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Effects of excess metabolizable protein on ovarian function and circulating amino acids of beef cows: 2. Excessive supply in varying concentrations from corn gluten meal
- Geppert, T. C., Meyer, A. M., Perry, G. A., Gunn, P. J.
- Animal 2017 v.11 no.4 pp. 634-642
- amino acids, beef cows, blood sampling, body condition, conception, corn gluten, corn gluten meal, corn stover, corpus luteum, dairy industry, data analysis, estradiol, estrus, forage, gonadotropin-releasing hormone, luteolysis, metabolites, ovarian follicles, ovulation, proestrus, progesterone, protein sources, rumen, ultrasonics, ultrasonography, urea nitrogen, wavelengths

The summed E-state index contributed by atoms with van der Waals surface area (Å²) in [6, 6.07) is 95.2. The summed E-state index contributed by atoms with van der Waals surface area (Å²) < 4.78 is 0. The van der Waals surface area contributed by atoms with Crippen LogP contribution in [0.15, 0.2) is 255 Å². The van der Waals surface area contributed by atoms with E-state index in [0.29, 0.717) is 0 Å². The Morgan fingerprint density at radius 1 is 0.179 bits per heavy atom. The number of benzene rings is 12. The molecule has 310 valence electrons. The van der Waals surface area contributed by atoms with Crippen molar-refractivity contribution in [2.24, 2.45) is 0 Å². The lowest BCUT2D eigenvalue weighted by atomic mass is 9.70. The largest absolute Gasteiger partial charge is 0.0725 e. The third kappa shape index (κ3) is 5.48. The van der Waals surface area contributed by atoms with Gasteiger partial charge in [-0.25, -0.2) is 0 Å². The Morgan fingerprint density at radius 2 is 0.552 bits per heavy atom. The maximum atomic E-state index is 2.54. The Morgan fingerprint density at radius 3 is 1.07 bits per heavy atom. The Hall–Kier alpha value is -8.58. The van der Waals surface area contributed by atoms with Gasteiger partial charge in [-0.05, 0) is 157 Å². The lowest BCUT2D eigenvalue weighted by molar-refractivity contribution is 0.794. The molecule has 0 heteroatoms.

- In the dairy industry, excess dietary CP is consistently correlated with decreased conception rates. However, amount of excess CP effects on reproductive function in beef cattle is largely undefined. The objective of this experiment was to determine the effects of excess metabolizable protein (MP) supplementation from a moderately abundant rumen undegradable protein (RUP) source (corn gluten meal: 62% RUP) on ovarian function and circulating amino acid (AA) concentrations in beef cows consuming low quality forage. Non-pregnant, non-lactating beef cows (n=16) were allocated by age, BW and body condition score (BCS) to 1 of 2 isocaloric supplements designed to maintain BW for 60 days. Cows had ad libitum access to corn stalks and were individually offered a corn gluten meal-based supplement daily at 125% (MP125) or 150% (MP150) of National Research Council (NRC) MP requirements. After a 20-day supplement adaptation period, cows were synchronized for ovulation. After 10 days of synchronization, follicular growth was reset with gonadotropin releasing hormone. Daily thereafter, transrectal ultrasonography was performed to diagram ovarian follicular waves, and blood samples were collected for hormone, metabolite and AA analyses. After 7 days of observation of estrus, corpus luteum (CL) size was determined via ultrasound. Data were analyzed using the MIXED procedures of SAS. No differences (P⩾0.21) in BW and BCS existed throughout the study; however, plasma urea N at ovulation was greater (P=0.04) in MP150. Preovulatory ovarian follicle size at dominance, duration of dominance, size at spontaneous luteolysis, length of proestrus and wavelength were not different (P⩾0.11) between treatments. However, ovulatory follicles were larger (P=0.04) and average antral follicle count was greater (P=0.01) in MP150 than MP125. Estradiol concentration and ratio of estradiol to ovulatory follicle volume were not different due to treatment (P⩾0.25). While CL volume 7 days post-estrus was greater (P<0.01) in MP150 than MP125, circulating progesterone 7 days post-estrus and ratio of progesterone to CL volume were not different (P⩾0.21). Total AA were not different (P⩾0.76) at study initiation or completion; however, as a percent of total AA, branched-chain AA at ovulation were greater (P=0.02) in MP150. In conclusion, supplementation of CP at 150% of NRC MP requirements from a moderately undegradable protein source may enhance growth of the ovulatory follicle and subsequent CL compared with MP supplementation at 125% of NRC MP requirements.